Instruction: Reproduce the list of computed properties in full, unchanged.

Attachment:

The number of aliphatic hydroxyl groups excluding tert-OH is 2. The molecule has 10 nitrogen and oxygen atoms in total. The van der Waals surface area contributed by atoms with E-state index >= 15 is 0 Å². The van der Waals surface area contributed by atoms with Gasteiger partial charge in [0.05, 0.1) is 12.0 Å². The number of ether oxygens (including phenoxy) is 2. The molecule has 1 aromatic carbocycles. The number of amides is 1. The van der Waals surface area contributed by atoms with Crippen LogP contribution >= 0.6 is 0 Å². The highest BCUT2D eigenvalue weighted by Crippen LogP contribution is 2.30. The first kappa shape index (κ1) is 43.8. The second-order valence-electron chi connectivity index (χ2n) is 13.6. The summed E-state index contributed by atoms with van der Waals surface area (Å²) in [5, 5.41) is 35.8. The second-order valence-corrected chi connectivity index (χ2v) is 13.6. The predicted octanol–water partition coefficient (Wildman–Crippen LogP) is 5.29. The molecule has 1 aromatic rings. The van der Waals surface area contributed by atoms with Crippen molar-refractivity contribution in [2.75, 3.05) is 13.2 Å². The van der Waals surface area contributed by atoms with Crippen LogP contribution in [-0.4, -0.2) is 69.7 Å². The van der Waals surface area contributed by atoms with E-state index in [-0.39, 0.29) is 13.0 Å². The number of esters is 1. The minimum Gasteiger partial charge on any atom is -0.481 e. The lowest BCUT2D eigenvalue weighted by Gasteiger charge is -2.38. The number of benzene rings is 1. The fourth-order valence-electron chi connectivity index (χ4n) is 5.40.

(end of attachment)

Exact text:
The number of aliphatic hydroxyl groups excluding tert-OH is 2. The molecule has 10 nitrogen and oxygen atoms in total. The van der Waals surface area contributed by atoms with E-state index >= 15 is 0 Å². The van der Waals surface area contributed by atoms with Gasteiger partial charge in [0.05, 0.1) is 12.0 Å². The number of ether oxygens (including phenoxy) is 2. The molecule has 1 aromatic carbocycles. The number of amides is 1. The van der Waals surface area contributed by atoms with Crippen LogP contribution >= 0.6 is 0 Å². The highest BCUT2D eigenvalue weighted by Crippen LogP contribution is 2.30. The first kappa shape index (κ1) is 43.8. The second-order valence-electron chi connectivity index (χ2n) is 13.6. The summed E-state index contributed by atoms with van der Waals surface area (Å²) in [5, 5.41) is 35.8. The second-order valence-corrected chi connectivity index (χ2v) is 13.6. The predicted octanol–water partition coefficient (Wildman–Crippen LogP) is 5.29. The molecule has 1 aromatic rings. The van der Waals surface area contributed by atoms with Crippen molar-refractivity contribution in [2.75, 3.05) is 13.2 Å². The van der Waals surface area contributed by atoms with Crippen LogP contribution in [-0.4, -0.2) is 69.7 Å². The van der Waals surface area contributed by atoms with E-state index in [-0.39, 0.29) is 13.0 Å². The number of esters is 1. The minimum Gasteiger partial charge on any atom is -0.481 e. The lowest BCUT2D eigenvalue weighted by Gasteiger charge is -2.38. The number of benzene rings is 1. The fourth-order valence-electron chi connectivity index (χ4n) is 5.40.